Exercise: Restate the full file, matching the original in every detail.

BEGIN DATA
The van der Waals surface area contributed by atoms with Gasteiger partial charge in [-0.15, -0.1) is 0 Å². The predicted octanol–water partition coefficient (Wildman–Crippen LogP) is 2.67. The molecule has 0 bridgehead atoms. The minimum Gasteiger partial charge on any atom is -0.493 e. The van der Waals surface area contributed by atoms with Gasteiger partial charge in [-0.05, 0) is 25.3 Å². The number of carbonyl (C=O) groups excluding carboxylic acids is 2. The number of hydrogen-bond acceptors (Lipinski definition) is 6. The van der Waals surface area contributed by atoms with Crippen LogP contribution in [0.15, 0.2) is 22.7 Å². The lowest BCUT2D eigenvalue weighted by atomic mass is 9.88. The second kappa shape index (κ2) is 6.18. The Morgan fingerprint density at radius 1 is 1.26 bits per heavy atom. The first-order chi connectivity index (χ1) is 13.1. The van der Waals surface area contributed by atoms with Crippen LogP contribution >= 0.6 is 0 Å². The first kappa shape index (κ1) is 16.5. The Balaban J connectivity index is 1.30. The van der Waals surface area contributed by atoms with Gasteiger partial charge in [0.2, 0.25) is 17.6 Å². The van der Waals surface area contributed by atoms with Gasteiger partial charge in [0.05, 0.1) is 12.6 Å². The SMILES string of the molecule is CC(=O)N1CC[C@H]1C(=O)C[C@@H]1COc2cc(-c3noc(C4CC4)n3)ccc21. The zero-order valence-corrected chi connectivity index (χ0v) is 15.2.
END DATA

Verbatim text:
The van der Waals surface area contributed by atoms with Gasteiger partial charge in [-0.15, -0.1) is 0 Å². The predicted octanol–water partition coefficient (Wildman–Crippen LogP) is 2.67. The molecule has 0 bridgehead atoms. The minimum Gasteiger partial charge on any atom is -0.493 e. The van der Waals surface area contributed by atoms with Gasteiger partial charge in [-0.05, 0) is 25.3 Å². The number of carbonyl (C=O) groups excluding carboxylic acids is 2. The number of hydrogen-bond acceptors (Lipinski definition) is 6. The van der Waals surface area contributed by atoms with Crippen LogP contribution in [0.15, 0.2) is 22.7 Å². The lowest BCUT2D eigenvalue weighted by atomic mass is 9.88. The second kappa shape index (κ2) is 6.18. The Morgan fingerprint density at radius 1 is 1.26 bits per heavy atom. The first-order chi connectivity index (χ1) is 13.1. The van der Waals surface area contributed by atoms with Crippen LogP contribution >= 0.6 is 0 Å². The first kappa shape index (κ1) is 16.5. The Balaban J connectivity index is 1.30. The van der Waals surface area contributed by atoms with Gasteiger partial charge in [0.2, 0.25) is 17.6 Å². The van der Waals surface area contributed by atoms with Gasteiger partial charge in [0.05, 0.1) is 12.6 Å². The SMILES string of the molecule is CC(=O)N1CC[C@H]1C(=O)C[C@@H]1COc2cc(-c3noc(C4CC4)n3)ccc21. The zero-order valence-corrected chi connectivity index (χ0v) is 15.2.